The nest, is that is what may describe the dearth construction, is usually some leaves or grass hastily laid together, and generally situated in some taller rushes, in open spaces were heath is found. four eggs are usually deposited of an olive green colour, blotched and spotted with dark green and brown.. They are roughly pear shaped and so arranged in the nest so that the pointed ends point towards each other.

The incubation period lasts for around 27-29 days and the task is carried out by the female with occasional help fro the male. The chicks are capable of running around as soon as they have hatched but at this stage are unable to fly. However, on approach of danger they will squat perfectly still and rely on their superb camouflage till the danger has passed.

Illustration of Curlew with chick.

Public domain courtesy of the Biodiversity Heritage LibraryHistory of the Birds of Europe  -Dresser 1871-1881}

Autumn and winter birds.

During the season of Autumn the Curlews collect and migrate, being then met with in flocks especially near the coast. They are no less wary in this season as in any other.Mr. Thompson {1800's} in writing of their habits in Ireland, especially refers to this extreme wariness--" In Belfast Bay, in an undulating sweep of the coast, little more than two miles from the town on the County Down shore, named Hamson's Bay, there is a sand bank far out of the range of gunshot from any of the fences that half encircle it, and wholly inaccessible to the fowler from any direction without his approach being observed.

" On this bank the Curlews, before being driven off their feeding grounds, by the advancing tide. Then a large body of them will take to the air followed by all the others which form smaller flocks.They rise to a considerable elevation, and wing their way to insular rocks at the southern entrance to the bay, keeping up all the time a soft gutteral concert, seemingly of affection, quite the reverse of their normal harsh cry.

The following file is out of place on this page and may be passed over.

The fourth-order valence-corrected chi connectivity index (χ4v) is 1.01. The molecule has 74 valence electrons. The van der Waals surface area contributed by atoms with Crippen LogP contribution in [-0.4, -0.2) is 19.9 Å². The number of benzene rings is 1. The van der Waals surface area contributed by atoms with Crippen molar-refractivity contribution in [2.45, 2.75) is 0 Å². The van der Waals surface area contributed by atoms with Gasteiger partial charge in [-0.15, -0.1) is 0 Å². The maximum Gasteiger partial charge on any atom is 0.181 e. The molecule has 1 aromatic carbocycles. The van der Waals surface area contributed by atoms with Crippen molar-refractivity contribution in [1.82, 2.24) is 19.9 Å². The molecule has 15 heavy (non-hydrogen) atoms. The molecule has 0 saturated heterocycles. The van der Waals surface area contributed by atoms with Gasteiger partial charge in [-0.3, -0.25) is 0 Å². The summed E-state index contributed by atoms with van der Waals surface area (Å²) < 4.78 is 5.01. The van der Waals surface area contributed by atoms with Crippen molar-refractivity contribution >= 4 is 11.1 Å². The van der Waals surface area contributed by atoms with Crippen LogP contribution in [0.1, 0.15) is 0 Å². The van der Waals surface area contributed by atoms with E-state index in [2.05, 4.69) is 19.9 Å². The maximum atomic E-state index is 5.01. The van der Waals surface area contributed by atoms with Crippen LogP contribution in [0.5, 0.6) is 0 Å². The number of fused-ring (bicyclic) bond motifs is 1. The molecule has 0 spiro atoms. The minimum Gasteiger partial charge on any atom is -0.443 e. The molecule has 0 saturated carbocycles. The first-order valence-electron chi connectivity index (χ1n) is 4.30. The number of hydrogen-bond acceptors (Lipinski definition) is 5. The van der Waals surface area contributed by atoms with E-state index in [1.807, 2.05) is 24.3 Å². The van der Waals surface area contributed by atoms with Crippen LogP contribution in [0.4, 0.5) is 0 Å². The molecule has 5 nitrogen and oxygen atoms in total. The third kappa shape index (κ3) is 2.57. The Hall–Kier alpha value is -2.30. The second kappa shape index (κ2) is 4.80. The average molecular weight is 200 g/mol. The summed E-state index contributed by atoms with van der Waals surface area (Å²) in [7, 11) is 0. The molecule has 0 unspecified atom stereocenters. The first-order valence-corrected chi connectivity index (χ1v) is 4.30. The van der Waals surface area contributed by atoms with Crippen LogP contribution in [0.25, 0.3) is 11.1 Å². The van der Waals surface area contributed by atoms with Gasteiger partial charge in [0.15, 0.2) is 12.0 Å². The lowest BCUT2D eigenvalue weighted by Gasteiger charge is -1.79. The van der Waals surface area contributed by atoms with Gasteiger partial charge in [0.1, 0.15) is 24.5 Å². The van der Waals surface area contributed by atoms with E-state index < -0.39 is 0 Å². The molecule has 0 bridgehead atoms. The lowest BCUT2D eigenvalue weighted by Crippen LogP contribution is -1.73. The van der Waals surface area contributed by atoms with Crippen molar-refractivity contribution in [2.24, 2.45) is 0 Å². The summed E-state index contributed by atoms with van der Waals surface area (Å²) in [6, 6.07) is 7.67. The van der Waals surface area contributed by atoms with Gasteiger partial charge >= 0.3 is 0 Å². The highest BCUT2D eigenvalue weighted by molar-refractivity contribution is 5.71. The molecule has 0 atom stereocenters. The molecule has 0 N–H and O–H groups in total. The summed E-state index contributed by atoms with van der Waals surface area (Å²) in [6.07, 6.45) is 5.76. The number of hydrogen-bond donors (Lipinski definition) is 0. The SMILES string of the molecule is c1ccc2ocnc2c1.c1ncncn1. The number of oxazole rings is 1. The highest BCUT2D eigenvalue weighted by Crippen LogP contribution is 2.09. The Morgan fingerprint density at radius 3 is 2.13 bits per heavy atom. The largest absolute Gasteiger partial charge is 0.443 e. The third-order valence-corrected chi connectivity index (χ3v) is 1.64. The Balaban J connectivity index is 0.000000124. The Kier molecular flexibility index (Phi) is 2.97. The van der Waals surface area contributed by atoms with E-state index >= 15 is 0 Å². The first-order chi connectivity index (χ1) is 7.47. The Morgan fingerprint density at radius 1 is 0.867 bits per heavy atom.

" On those rocks in perfect security the birds remain until the ebbing tide once again exposes the sand-bank they have left. They do not leave their oasis of safety as they arrived, but return in small flocks , flying low and silently or rarely uttering their low gutteral note. They appear consecutively over the western point of Hollywood Rabbit Warren, and hold the same course on wards until once again they are spread over the Zostera covered banks. Their period of absence depends on whether the tide are low or high. In the seasons when the Whimbrel's are here they accompany the birds on their tidal flights"

Today, I fear, that Mr. Thompson would be disappointed with the number of Curlews he would encounter. { see Conservation updates below}

UK-Conservation  status 2021

UK- RED List  priority species.

Europe-Vulnerable species. 

Conservation updates.

According to the Royal Society for the Protection of Birds {RSPB} the Curlew is in danger of disappearing as a breeding bird in the UK and Ireland. The Curlew is one of forty four species the RSPB have identified as a Priority Species of Conservation Concern.

There was a decline in the UK breeding populations of around 61% from 1970-2010. The concern is even greater in Ireland with just 100-200 birds left in the whole country. Additional updates will be recorded as and when they become available in this article.


The Curlew is now on the Red list of conservation concern in the UK. This is due to a decline in breeding numbers. As such they are a Priority species of conservation concern and a Species Action Plan has been formulated and is currently being implemented on behalf of the species.


Conservation update from Wales 2019

In Wales between 1995-2016 there was a population fall of 63%